Direct download (4 more)  
     
    My bibliography  
     
    Export citation  
  6. A. I͡U Khrennikov (2002). Classical and Quantum Mental Models and Freud's Theory of Unconscious/Conscious Mind. Växjö University Press.score: 225.0
  7. Alex Mintz, Nehemia Geva & Karl Derouen (1994). Mathematical Models of Foreign Policy Decision-Making: Compensatory Vs. Noncompensatory. Synthese 100 (3):441 - 460.score: 206.3
    There are presently two leading foreign policy decision-making paradigms in vogue. The first is based on the classical or rational model originally posited by von Neumann and Morgenstern to explain microeconomic decisions. The second is based on the cybernetic perspective whose groundwork was laid by Herbert Simon in his early research on bounded rationality. In this paper we introduce a third perspective — thepoliheuristic theory of decision-making — as an alternative to the rational actor and cybernetic paradigms in international relations. (...)
    No categories
    Direct download (5 more)  
     
    My bibliography  
     
    Export citation  
  8. Alex Mintz, Nehemia Geva & Karl Derouen Jr (1994). Mathematical Models of Foreign Policy Decision-Making: Compensatory Vs. Noncompensatory. Synthese 100 (3):441 - 460.score: 206.3
    There are presently two leading foreign policy decision-making paradigms in vogue. The first is based on the classical or rational model originally posited by von Neumann and Morgenstern to explain microeconomic decisions. The second is based on the cybernetic perspective whose groundwork was laid by Herbert Simon in his early research on bounded rationality. In this paper we introduce a third perspective -- the poliheuristic theory of decision-making -- as an alternative to the rational actor and cybernetic paradigms in international (...)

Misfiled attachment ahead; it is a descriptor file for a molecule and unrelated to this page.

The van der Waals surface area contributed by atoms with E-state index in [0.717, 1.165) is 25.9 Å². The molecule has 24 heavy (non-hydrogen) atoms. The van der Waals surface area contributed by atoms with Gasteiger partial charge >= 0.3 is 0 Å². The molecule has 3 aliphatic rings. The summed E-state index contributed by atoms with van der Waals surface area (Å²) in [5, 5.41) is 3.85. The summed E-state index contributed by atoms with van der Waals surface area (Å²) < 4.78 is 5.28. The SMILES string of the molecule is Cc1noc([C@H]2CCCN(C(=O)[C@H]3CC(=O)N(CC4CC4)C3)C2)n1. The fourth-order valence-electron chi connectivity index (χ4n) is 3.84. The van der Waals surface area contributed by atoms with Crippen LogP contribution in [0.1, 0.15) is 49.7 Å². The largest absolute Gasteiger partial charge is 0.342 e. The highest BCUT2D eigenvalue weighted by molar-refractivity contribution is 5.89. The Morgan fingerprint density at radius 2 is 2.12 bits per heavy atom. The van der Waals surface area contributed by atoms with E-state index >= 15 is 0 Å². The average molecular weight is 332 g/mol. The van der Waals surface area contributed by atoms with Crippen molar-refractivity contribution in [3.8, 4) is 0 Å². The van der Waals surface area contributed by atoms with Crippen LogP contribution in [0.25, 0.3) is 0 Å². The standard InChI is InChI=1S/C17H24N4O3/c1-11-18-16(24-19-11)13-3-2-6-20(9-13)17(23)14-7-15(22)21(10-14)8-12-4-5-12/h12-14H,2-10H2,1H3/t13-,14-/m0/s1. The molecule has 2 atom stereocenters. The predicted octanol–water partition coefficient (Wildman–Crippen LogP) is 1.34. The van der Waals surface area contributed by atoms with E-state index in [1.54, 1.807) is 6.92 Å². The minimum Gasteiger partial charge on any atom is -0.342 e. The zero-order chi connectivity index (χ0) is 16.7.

No categories
    Direct download (2 more)  
     
    My bibliography  
     
    Export citation  
  9. August Stern (2000). Quantum Theoretic Machines: What is Thought From the Point of View of Physics. Elsevier.score: 198.0
    Making Sense of Inner Sense 'Terra cognita' is terra incognita. It is difficult to find someone not taken abackand fascinated by the incomprehensible but indisputable fact: there are material systems which are aware of themselves. Consciousness is self-cognizing code. During homo sapiens's relentness and often frustrated search for self-understanding various theories of consciousness have been and continue to be proposed. However, it remains unclear whether and at what level the problems of consciousness and intelligent thought can be resolved. Science's greatest (...)
    Direct download  
     
    My bibliography  
     
    Export citation  
  10. Curt F. Fey (1961). An Investigation of Some Mathematical Models for Learning. Journal of Experimental Psychology 61 (6):455.score: 196.0
    No categories
    Direct download (3 more)  
     
    My bibliography  
     
    Export citation  
  11. Maria Nowakowska (1986). Cognitive Sciences: Basic Problems, New Perspectives and Implications for Artificial Intelligence. Academic Press.score: 195.0
  12. Christian Hennig (2010). Mathematical Models and Reality: A Constructivist Perspective. [REVIEW] Foundations of Science 15 (1):29-48.score: 194.7